March Awareness Causes
Amniotic Fluid Embolism Pink & Blue Ribbon March Link Amniotic Fluid Embolism Pink & Teal Ribbon March Link Chronic Fatigue Syndrome Dark Blue Ribbon March Link Colon Cancer Dark Blue Ribbon March Link Colorectal Cancer Dark Blue Ribbon March Link DVT Awareness Red & White Ribbon March Link Dissociative Identity Disorder Teal Ribbon March Link Endometriosis Awareness Yellow Ribbon March Link Essential Tremor Lime Green Ribbon March Link Factor V Leiden Burgundy Ribbon March Link Familial Polyposis Dark Blue Ribbon March Link Familial Polyposis Brown Ribbon March Link Hemophilia Awareness Red Ribbon March Link Inhalant Abuse Red Ribbon March Link Kidney Cancer Orange Ribbon March Link Kidney Disease Orange Ribbon March Link Kidney Donation Awareness Orange Ribbon March Link Lymphedema Awareness Light Blue Ribbon March Link Mental Retardation Green Ribbon March Link Multiple Myeloma Burgundy Ribbon March Link Multiple Sclerosis Orange Ribbon March Link Narcolepsy Awareness Black Ribbon March Link Nephrotic Syndrome Green Ribbon March Link PHACES Burgundy Ribbon March Link Polycystic Kidney Disease Teal Ribbon March Link Pro Choice Light Blue Ribbon March Link Rectal Cancer Dark Blue Ribbon March Link Self Injury Orange Ribbon March Link Short Bowel Syndrome Dark Blue Ribbon March Link Sleep Disorders Black Ribbon March Link Sniffing Abuse Red Ribbon March Link Spay or Neuter Pets Light Blue Ribbon March Link Thrombophilia Burgundy Ribbon March Link Traumatic Brain Injury Green Ribbon March Link Trisomy 18 Light Blue Ribbon March Link Tuberculosis Red Ribbon March Link Von Willebrand's Disease Red Ribbon March Link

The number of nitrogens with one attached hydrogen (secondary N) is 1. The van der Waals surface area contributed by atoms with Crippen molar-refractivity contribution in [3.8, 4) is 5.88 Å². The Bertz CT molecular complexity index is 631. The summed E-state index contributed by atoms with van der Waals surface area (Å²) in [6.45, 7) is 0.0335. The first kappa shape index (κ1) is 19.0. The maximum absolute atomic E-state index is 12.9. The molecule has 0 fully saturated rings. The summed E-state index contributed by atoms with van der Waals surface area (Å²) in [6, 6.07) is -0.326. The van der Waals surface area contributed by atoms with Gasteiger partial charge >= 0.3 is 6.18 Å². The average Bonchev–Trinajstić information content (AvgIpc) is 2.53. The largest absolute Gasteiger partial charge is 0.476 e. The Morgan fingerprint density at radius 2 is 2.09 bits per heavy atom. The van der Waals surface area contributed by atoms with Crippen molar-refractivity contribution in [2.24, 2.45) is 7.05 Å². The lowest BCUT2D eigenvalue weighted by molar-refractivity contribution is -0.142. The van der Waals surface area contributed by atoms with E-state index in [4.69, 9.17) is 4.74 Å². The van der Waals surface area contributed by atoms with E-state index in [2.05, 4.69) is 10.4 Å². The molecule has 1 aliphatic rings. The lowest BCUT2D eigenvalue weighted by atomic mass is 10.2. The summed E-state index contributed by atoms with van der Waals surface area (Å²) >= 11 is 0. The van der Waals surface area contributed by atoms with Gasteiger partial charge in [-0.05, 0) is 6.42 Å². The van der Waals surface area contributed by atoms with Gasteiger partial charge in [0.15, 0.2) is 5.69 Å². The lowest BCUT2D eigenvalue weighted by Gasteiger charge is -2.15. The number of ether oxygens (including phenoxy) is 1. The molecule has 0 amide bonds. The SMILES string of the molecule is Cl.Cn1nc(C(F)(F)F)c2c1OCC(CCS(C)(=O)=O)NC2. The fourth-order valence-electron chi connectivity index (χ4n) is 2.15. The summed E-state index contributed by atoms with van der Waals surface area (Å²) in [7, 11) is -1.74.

National Colorectal Awareness
Colorectal cancer is one of the most preventable cancers if you get screened. Screening is recommended to start at age 45 for adults with average risk factors. Schedule your colonoscopy
Screening can detect issues in their earliest, most treatable stages, giving you the chance to prevent cancer from ever occurring.
Colorectal cancer, sometimes called colon and rectal cancers, often begins as a growth called a polyp. A polyp is a growth of abnormal cells that may form on the inner wall of the colon or rectum. Some polyps become cancer over time. Finding and removing polyps can prevent colorectal cancer.
The American Cancer Society’s estimates for the number of colorectal cancer cases in the United States are over 151,000 new cases for 2022. It is expected to cause about 52,580 deaths during this year.
Excluding skin cancers, colorectal cancer is the 3rd most common cancer diagnosed in both men and women in the United States and is the 2nd leading cause of cancer related deaths among men and women combined in the United States.
Everyone is at some risk for developing cancer of the colon or rectum, collectively known as colorectal cancer. And everyone can take steps to reduce his or her risk. In fact, about 90 percent of colorectal cancers may be preventable.
- Are you 45 or older?
- Are you at high risk for colon cancer?
- Ask your doctor about a screening today
In the United States, the average lifetime risk of developing colorectal cancer is about 5 percent, or one in 20. You may be at higher risk if one or more of the following factors apply to you:
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Large Dark Blue Ribbon Necklace for Causes
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Red Ribbon Products
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